The camp of wood and fabric and tarps will come down in the morning, but for now, we set up our own tents nearby and then scout around. Tree takes April in his boat and tries to make it south to Bear Island, which is really a large midden covered with old persimmon and sugar hackberry trees. But our prolonged drought has left much of the route high and dry, and they will end up turning back before they reach it.

While Tree tries for Bear, Michelle and I walk to the top of a perfectly formed hill bulging up from the flat dry prairie behind the camp. Like Bear, it too is a midden, but here in the marsh, it is covered with grasses and sedges rather than hardwoods. The bulge rises a good 15 feet into a gentle-sloping mound and the summit gives us a superb view of the rest of the flat marsh, including a much larger midden barely a mile to the west. About ten miles to the north, we could make out the tiny bridge that was SR 46, floating on the horizon like a mirage.

Pre-Columbian Native Americans had lived here on these middens in the marsh for thousands of years, and the detritus under our feet was the residue of their lives—the ever-present banded mystery snail shells, the apple snail, animal and fish bones, and a multitude of clay pot shards.

From our catbird seat atop the mound, we looked down at the river as it carved its way in slow motion through the prairie, sun moving low in the sky and backlighting the bank of low cumulus to the west. Like the clouds over the Glades, they were pumped up by the richness of the hydrological cycle, infused with moisture from the streaks of marsh and water below. The sun moved lower and the light changed, animating the clouds as if they were all in one long procession of half-dreamed images marching soundlessly across the flat tropical floodplain.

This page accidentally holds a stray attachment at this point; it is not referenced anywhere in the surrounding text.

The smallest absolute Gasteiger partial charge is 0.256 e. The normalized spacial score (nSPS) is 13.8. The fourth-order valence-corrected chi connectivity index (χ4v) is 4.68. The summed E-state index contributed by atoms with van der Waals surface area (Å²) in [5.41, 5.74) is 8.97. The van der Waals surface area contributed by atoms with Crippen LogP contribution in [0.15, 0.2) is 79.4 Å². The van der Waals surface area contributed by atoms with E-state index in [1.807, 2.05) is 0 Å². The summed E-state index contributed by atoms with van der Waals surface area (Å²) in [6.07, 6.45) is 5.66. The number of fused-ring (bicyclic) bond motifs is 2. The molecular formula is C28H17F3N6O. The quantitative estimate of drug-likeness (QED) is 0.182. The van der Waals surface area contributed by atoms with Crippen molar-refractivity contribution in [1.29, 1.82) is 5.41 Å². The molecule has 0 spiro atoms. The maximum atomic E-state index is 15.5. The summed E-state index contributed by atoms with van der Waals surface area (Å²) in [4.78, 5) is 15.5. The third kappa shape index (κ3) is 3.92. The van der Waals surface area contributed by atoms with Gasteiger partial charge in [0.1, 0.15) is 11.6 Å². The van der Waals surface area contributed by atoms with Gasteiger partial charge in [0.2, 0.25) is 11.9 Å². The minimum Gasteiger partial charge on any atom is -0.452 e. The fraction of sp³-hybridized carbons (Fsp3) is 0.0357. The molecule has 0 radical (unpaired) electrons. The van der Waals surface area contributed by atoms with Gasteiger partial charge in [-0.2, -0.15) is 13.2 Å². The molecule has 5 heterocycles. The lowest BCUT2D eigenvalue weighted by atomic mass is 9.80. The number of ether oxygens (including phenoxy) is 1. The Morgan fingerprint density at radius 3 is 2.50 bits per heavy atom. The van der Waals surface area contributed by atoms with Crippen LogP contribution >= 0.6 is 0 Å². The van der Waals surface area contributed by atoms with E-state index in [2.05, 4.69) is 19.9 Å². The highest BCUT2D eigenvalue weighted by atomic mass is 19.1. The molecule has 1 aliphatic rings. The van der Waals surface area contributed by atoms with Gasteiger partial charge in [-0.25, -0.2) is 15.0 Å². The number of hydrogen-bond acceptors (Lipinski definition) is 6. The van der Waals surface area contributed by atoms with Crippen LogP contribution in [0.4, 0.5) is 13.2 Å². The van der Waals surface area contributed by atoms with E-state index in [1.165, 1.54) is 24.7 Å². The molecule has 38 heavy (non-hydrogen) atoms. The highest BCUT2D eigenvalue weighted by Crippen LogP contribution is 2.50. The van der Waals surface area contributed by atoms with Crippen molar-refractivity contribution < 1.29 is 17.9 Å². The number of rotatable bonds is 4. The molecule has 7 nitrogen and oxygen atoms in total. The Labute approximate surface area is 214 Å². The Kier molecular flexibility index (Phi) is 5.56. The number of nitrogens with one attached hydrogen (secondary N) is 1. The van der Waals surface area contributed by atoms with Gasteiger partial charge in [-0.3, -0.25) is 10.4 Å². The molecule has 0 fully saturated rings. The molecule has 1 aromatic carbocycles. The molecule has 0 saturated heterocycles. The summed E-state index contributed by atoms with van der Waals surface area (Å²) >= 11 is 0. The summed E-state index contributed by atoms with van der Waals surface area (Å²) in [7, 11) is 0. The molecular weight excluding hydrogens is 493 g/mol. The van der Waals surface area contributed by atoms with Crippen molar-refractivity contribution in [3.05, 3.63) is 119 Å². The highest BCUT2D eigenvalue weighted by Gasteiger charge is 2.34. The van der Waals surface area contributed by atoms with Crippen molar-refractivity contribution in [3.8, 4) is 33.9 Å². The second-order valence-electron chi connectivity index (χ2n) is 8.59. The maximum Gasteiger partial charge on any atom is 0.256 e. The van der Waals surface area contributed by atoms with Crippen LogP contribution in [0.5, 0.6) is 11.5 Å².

The old naturalist Billy Bartram made it upstream to this “lake” during his first visit to Florida in 1764, and thinking he had dead-ended into the headwaters of the St. Johns, turned around. Others saw a swampy morass inside of La Florida, a place that needed to be drained and tidied up. But for Bartram, it was all a great natural cathedral—a place where we “learn wisdom and understanding in the economy of nature, and be seriously attentive to the divine monitor within.”

Later, Tree and April return and we cook meat on the grill and eat under the vast coliseum of stars that shine with all the intensity God once gave them. And I put my head back in the camp chair and feel the light that had started its own journey centuries ago, when other people slept here on these mounds and paddled on these waters. And that light was finally consumed by the black river as it moved through the black night, its passing marked only by our vague awareness of it, humans sleeping on the marsh, a few millennia apart. And that great natural cathedral surrounded us, dwarfing our tiny human egos and humbling me deeply, as it can always do.

And nothing in the whole world counted at that moment, except the way the landscape absorbed the starlight. Everything else that was man-made and rigid, domestic and socialized, seemed puny in contrast. And then later, it rained lightly on my tent, tap-tapping gently in a rhythm of tropical starlight and the prehistoric vapor of river time. And then I fell into a deep dreamless sleep.